In the area of sports, there is the legendary Sir Roger Bannister. In 1954, he became the first man to run the mile under 4 minutes. He later became a much-respected neurologist in Pembroke College, Oxford. Interestingly, he wanted to be remembered more for his work in medicine than in sports. But alas, it is the latter that he is now famous for.

Then there is the captain of the Brazil football team in the 1982 World Cup, Socrates. He is recognised as one of the most accomplished footballers Brazil ever had. He actually earned his medical degree while playing world-class football! This is in contrast to many sportsmen and women who studied medicine after they had given up their sporting careers. A notable example of this is USA swimmer Jenny Thompson, winner of eight Olympic gold medals. She went on to pursue a career in medicine after retiring from swimming.

Lastly, there is an interesting area that many doctors, especially in Australia, like to venture into – the field of winemaking. Many Australian wine estates are named after their founders. These wine estates were generally founded in the 19th or early 20th century. Many wine drinkers will recognise these names instantly:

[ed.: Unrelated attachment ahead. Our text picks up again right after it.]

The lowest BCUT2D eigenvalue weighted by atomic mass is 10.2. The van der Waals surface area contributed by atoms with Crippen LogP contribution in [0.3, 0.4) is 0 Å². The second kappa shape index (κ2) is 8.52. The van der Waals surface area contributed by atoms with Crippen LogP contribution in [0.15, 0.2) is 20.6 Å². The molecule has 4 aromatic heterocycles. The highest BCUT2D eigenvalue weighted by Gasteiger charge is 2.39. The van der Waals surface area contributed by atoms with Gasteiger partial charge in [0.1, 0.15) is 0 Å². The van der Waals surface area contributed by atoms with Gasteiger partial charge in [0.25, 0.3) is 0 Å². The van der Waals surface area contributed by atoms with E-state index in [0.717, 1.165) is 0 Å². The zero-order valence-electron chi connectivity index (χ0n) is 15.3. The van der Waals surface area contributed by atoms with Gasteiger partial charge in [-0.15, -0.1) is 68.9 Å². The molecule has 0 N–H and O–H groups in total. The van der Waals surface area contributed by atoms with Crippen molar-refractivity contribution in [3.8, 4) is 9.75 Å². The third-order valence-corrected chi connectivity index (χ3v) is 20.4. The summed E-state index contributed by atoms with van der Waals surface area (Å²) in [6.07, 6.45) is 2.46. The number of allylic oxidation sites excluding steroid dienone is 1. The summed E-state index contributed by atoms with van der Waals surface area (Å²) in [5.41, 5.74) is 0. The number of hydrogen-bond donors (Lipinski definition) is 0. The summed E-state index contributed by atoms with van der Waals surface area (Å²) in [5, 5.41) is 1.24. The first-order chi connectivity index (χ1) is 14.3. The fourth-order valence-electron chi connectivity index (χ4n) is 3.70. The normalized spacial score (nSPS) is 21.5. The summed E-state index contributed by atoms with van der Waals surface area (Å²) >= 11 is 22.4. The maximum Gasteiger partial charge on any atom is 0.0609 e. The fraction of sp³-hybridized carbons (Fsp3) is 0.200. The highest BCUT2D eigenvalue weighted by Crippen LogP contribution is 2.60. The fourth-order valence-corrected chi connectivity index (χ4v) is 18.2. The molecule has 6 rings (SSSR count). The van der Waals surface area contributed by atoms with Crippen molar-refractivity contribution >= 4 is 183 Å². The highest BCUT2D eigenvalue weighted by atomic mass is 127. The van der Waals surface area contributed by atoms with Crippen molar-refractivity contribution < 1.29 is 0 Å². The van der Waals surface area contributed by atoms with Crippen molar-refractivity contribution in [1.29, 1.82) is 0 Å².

Penfolds, Hardy, Lindeman, Angove, Cullen, Houghton

They were all doctors. Dr Penfolds, Dr Lindeman, Dr Hardy etc….I guess doctors back then already knew that a glass or two of wine was good for you.

These names are some of the largest and most famous wineries Down Under. For example, Penfolds is the largest wine brand in Australia. Hardy and Lindeman are in the top five- or top-ten lists as well. They are now no longer run by doctors.

A living example of a famous winery that is run and owned by a practicing doctor is Catena of Argentina. Catena is often credited for putting Argentinian wine on the world map. The 4th generation owner and managing director of the winery, Laura Catena Zapata is actually a graduate of Stanford Medical School and still practices medicine.

Perhaps there is more to life than being a doctor, after all.